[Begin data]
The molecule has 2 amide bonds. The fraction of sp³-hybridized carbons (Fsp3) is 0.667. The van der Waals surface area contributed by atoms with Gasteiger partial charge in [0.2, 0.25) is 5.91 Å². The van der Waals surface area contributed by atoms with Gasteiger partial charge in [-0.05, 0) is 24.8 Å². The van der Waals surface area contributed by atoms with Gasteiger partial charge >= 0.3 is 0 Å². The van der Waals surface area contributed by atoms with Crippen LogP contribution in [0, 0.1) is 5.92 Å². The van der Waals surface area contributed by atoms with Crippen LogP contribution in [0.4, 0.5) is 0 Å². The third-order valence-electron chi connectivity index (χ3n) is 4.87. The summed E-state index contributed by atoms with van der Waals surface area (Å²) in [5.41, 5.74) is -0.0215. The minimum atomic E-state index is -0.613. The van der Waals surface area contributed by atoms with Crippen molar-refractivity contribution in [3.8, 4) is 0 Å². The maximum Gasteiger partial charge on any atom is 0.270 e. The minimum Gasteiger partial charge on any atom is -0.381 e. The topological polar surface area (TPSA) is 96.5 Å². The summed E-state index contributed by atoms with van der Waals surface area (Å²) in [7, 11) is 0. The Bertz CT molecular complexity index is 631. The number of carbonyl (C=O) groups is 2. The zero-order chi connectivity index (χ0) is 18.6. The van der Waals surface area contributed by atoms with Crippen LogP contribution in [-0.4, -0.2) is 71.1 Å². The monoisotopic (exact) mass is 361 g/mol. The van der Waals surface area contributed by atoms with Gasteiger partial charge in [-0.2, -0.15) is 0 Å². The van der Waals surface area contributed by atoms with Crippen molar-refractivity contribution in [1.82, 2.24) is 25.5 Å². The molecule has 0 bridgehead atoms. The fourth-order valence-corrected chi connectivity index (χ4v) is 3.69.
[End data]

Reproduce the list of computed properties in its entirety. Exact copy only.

The molecule has 2 amide bonds. The fraction of sp³-hybridized carbons (Fsp3) is 0.667. The van der Waals surface area contributed by atoms with Gasteiger partial charge in [0.2, 0.25) is 5.91 Å². The van der Waals surface area contributed by atoms with Gasteiger partial charge in [-0.05, 0) is 24.8 Å². The van der Waals surface area contributed by atoms with Gasteiger partial charge >= 0.3 is 0 Å². The van der Waals surface area contributed by atoms with Crippen LogP contribution in [0, 0.1) is 5.92 Å². The van der Waals surface area contributed by atoms with Crippen LogP contribution in [0.4, 0.5) is 0 Å². The third-order valence-electron chi connectivity index (χ3n) is 4.87. The summed E-state index contributed by atoms with van der Waals surface area (Å²) in [5.41, 5.74) is -0.0215. The minimum atomic E-state index is -0.613. The van der Waals surface area contributed by atoms with Crippen molar-refractivity contribution in [3.8, 4) is 0 Å². The maximum Gasteiger partial charge on any atom is 0.270 e. The minimum Gasteiger partial charge on any atom is -0.381 e. The topological polar surface area (TPSA) is 96.5 Å². The summed E-state index contributed by atoms with van der Waals surface area (Å²) in [7, 11) is 0. The Bertz CT molecular complexity index is 631. The number of carbonyl (C=O) groups is 2. The zero-order chi connectivity index (χ0) is 18.6. The van der Waals surface area contributed by atoms with Crippen LogP contribution in [-0.4, -0.2) is 71.1 Å². The monoisotopic (exact) mass is 361 g/mol. The van der Waals surface area contributed by atoms with Gasteiger partial charge in [-0.2, -0.15) is 0 Å². The van der Waals surface area contributed by atoms with Crippen molar-refractivity contribution in [1.82, 2.24) is 25.5 Å². The molecule has 0 bridgehead atoms. The fourth-order valence-corrected chi connectivity index (χ4v) is 3.69.